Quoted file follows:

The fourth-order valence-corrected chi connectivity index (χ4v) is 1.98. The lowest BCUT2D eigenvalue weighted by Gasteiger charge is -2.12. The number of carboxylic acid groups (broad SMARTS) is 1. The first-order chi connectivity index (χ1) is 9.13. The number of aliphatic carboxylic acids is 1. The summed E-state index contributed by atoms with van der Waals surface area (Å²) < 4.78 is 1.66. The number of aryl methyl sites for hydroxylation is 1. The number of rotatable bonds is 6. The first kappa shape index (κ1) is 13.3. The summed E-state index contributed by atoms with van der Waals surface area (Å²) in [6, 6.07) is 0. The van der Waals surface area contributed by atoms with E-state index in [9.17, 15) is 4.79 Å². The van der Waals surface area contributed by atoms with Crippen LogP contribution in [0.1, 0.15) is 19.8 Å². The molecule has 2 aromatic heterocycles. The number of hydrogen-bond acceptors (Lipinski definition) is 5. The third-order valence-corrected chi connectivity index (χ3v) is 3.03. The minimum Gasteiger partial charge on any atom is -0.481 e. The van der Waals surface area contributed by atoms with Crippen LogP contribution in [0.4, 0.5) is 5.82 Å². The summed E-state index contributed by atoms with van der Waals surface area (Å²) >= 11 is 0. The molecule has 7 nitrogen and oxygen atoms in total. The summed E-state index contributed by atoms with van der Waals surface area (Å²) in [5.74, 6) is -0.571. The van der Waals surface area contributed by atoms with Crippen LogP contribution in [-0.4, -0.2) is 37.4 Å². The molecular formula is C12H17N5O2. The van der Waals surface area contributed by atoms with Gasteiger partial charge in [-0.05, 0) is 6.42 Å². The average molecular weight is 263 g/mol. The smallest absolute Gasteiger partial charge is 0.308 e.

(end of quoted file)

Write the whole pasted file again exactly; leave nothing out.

The fourth-order valence-corrected chi connectivity index (χ4v) is 1.98. The lowest BCUT2D eigenvalue weighted by Gasteiger charge is -2.12. The number of carboxylic acid groups (broad SMARTS) is 1. The first-order chi connectivity index (χ1) is 9.13. The number of aliphatic carboxylic acids is 1. The summed E-state index contributed by atoms with van der Waals surface area (Å²) < 4.78 is 1.66. The number of aryl methyl sites for hydroxylation is 1. The number of rotatable bonds is 6. The first kappa shape index (κ1) is 13.3. The summed E-state index contributed by atoms with van der Waals surface area (Å²) in [6, 6.07) is 0. The van der Waals surface area contributed by atoms with E-state index in [9.17, 15) is 4.79 Å². The van der Waals surface area contributed by atoms with Crippen LogP contribution in [0.1, 0.15) is 19.8 Å². The molecule has 2 aromatic heterocycles. The number of hydrogen-bond acceptors (Lipinski definition) is 5. The third-order valence-corrected chi connectivity index (χ3v) is 3.03. The minimum Gasteiger partial charge on any atom is -0.481 e. The van der Waals surface area contributed by atoms with Crippen LogP contribution in [0.4, 0.5) is 5.82 Å². The summed E-state index contributed by atoms with van der Waals surface area (Å²) >= 11 is 0. The molecule has 7 nitrogen and oxygen atoms in total. The summed E-state index contributed by atoms with van der Waals surface area (Å²) in [5.74, 6) is -0.571. The van der Waals surface area contributed by atoms with Crippen LogP contribution in [-0.4, -0.2) is 37.4 Å². The molecular formula is C12H17N5O2. The van der Waals surface area contributed by atoms with Gasteiger partial charge in [-0.05, 0) is 6.42 Å². The average molecular weight is 263 g/mol. The smallest absolute Gasteiger partial charge is 0.308 e.